A sensible goal for FirstGov

The history of government reform is littered with plans to make government

less bureaucratic, more responsive and less wasteful. Although most have

failed, many of the procurement and information technology reforms instituted

in the 1990s have helped clean the federal government's house of red tape

and shut, if not slammed, the doors on wasteful spending.

But what those reforms have not attained, some say the Internet may

very well bring to fruition. General Services Administration officials who

are developing the FirstGov portal are convinced that the federal Web site

will prove to be the catalyst to reshape the structure of the federal government,

eliminating redundancy in the process.

FirstGov — by providing a way for citizens to find information about

federal programs even if numerous agencies have responsibility over them

and to track down information that may be scattered among several agency

databases — should make it evident to government officials and the public

that agencies could combine many efforts.

Technology can take some of the credit for making government more efficient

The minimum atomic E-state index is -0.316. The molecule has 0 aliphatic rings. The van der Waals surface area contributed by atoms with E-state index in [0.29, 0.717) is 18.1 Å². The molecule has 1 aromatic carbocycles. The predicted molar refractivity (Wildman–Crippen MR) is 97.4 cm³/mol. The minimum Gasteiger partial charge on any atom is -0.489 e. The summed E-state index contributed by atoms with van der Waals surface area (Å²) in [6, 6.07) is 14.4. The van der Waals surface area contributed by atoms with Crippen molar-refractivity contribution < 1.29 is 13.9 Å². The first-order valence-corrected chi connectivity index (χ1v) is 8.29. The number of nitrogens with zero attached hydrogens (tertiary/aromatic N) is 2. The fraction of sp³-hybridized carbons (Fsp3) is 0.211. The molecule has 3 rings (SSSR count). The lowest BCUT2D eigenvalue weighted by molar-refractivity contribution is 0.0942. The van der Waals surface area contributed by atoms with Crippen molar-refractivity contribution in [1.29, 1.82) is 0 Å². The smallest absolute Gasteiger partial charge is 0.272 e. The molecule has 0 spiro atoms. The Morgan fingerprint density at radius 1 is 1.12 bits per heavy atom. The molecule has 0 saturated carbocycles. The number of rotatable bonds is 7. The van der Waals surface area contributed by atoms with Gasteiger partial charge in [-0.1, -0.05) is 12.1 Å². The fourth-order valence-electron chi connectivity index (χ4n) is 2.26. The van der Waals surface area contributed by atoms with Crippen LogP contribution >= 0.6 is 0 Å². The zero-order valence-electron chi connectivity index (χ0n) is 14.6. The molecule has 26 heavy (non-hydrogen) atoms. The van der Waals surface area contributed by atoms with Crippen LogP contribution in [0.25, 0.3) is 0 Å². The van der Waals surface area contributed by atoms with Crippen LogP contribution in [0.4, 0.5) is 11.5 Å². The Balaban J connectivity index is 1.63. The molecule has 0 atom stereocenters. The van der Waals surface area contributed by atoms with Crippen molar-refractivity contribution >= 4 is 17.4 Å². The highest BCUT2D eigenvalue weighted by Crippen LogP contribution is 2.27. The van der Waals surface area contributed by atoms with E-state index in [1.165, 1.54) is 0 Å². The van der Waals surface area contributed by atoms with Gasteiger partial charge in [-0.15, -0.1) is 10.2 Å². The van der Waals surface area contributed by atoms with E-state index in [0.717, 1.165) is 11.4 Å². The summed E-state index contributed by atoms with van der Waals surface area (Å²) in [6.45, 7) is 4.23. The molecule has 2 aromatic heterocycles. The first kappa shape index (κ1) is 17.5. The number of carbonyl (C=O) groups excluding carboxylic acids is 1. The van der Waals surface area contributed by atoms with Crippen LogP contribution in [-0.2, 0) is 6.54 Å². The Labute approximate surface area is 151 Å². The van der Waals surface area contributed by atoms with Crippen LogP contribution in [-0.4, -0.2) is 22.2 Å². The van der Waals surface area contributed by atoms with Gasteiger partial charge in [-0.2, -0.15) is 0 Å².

and more responsive. To be sure, the federal government is roughly the size

it was during the Kennedy administration despite having taken on large welfare

programs such as Medicare and Medicaid as well as overseeing thousands of

new environmental, workplace and civil rights regulations and laws.

Internet enthusiasts have claimed the Web will change our cultural and

social structure like never before, but knocking down agency stovepipes

and convincing federal workers to give up turf — as pointed out by FirstGov

developers in this week's cover story — may be a stretch.

Setting our sights on a less ambitious but equally important goal may

be more sensible. If, at the very least, FirstGov makes it easier for the

public to navigate the maze of federal agencies, bureaus and offices to

find the information it needs, that would be a huge success. In so doing,

it may help educate Americans about exactly what role government plays in

their lives and improve their opinions of public servants.

Now that would be something.


  • Defense
    Ryan D. McCarthy being sworn in as Army Secretary Oct. 10, 2019. (Photo credit: Sgt. Dana Clarke/U.S. Army)

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  • Congress
    Rep. Jim Langevin (D-R.I.) at the Hack the Capitol conference Sept. 20, 2018

    Jim Langevin's view from the Hill

    As chairman of of the Intelligence and Emerging Threats and Capabilities subcommittee of the House Armed Services Committe and a member of the House Homeland Security Committee, Rhode Island Democrat Jim Langevin is one of the most influential voices on cybersecurity in Congress.

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